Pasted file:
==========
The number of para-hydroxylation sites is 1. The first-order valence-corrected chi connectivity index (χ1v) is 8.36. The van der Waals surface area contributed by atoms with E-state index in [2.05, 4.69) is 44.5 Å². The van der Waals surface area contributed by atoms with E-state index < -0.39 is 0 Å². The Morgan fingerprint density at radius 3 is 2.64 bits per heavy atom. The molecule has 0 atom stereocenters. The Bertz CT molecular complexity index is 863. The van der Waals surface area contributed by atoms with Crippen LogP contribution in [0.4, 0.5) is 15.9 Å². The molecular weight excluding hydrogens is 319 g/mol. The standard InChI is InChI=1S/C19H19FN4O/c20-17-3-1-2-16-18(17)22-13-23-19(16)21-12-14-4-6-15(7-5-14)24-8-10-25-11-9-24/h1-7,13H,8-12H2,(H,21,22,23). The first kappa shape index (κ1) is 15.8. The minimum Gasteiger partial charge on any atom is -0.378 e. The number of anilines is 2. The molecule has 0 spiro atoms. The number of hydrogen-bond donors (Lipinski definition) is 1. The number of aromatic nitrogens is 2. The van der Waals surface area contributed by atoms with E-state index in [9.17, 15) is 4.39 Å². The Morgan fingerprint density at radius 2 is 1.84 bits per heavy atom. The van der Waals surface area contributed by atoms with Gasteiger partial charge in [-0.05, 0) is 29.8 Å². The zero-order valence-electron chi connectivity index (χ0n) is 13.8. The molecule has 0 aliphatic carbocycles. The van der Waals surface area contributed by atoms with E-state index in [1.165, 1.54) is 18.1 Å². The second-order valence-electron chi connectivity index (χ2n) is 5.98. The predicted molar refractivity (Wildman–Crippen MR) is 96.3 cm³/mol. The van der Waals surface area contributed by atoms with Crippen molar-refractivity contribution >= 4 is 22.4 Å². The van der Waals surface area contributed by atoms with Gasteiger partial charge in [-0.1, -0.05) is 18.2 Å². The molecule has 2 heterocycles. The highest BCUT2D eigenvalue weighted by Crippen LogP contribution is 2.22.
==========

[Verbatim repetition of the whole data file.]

The number of para-hydroxylation sites is 1. The first-order valence-corrected chi connectivity index (χ1v) is 8.36. The van der Waals surface area contributed by atoms with E-state index in [2.05, 4.69) is 44.5 Å². The van der Waals surface area contributed by atoms with E-state index < -0.39 is 0 Å². The Morgan fingerprint density at radius 3 is 2.64 bits per heavy atom. The molecule has 0 atom stereocenters. The Bertz CT molecular complexity index is 863. The van der Waals surface area contributed by atoms with Crippen LogP contribution in [0.4, 0.5) is 15.9 Å². The molecular weight excluding hydrogens is 319 g/mol. The standard InChI is InChI=1S/C19H19FN4O/c20-17-3-1-2-16-18(17)22-13-23-19(16)21-12-14-4-6-15(7-5-14)24-8-10-25-11-9-24/h1-7,13H,8-12H2,(H,21,22,23). The first kappa shape index (κ1) is 15.8. The minimum Gasteiger partial charge on any atom is -0.378 e. The number of anilines is 2. The molecule has 0 spiro atoms. The number of hydrogen-bond donors (Lipinski definition) is 1. The number of aromatic nitrogens is 2. The van der Waals surface area contributed by atoms with E-state index in [9.17, 15) is 4.39 Å². The Morgan fingerprint density at radius 2 is 1.84 bits per heavy atom. The van der Waals surface area contributed by atoms with Gasteiger partial charge in [-0.05, 0) is 29.8 Å². The zero-order valence-electron chi connectivity index (χ0n) is 13.8. The molecule has 0 aliphatic carbocycles. The van der Waals surface area contributed by atoms with E-state index in [1.165, 1.54) is 18.1 Å². The second-order valence-electron chi connectivity index (χ2n) is 5.98. The predicted molar refractivity (Wildman–Crippen MR) is 96.3 cm³/mol. The van der Waals surface area contributed by atoms with Crippen molar-refractivity contribution >= 4 is 22.4 Å². The van der Waals surface area contributed by atoms with Gasteiger partial charge in [-0.1, -0.05) is 18.2 Å². The molecule has 2 heterocycles. The highest BCUT2D eigenvalue weighted by Crippen LogP contribution is 2.22.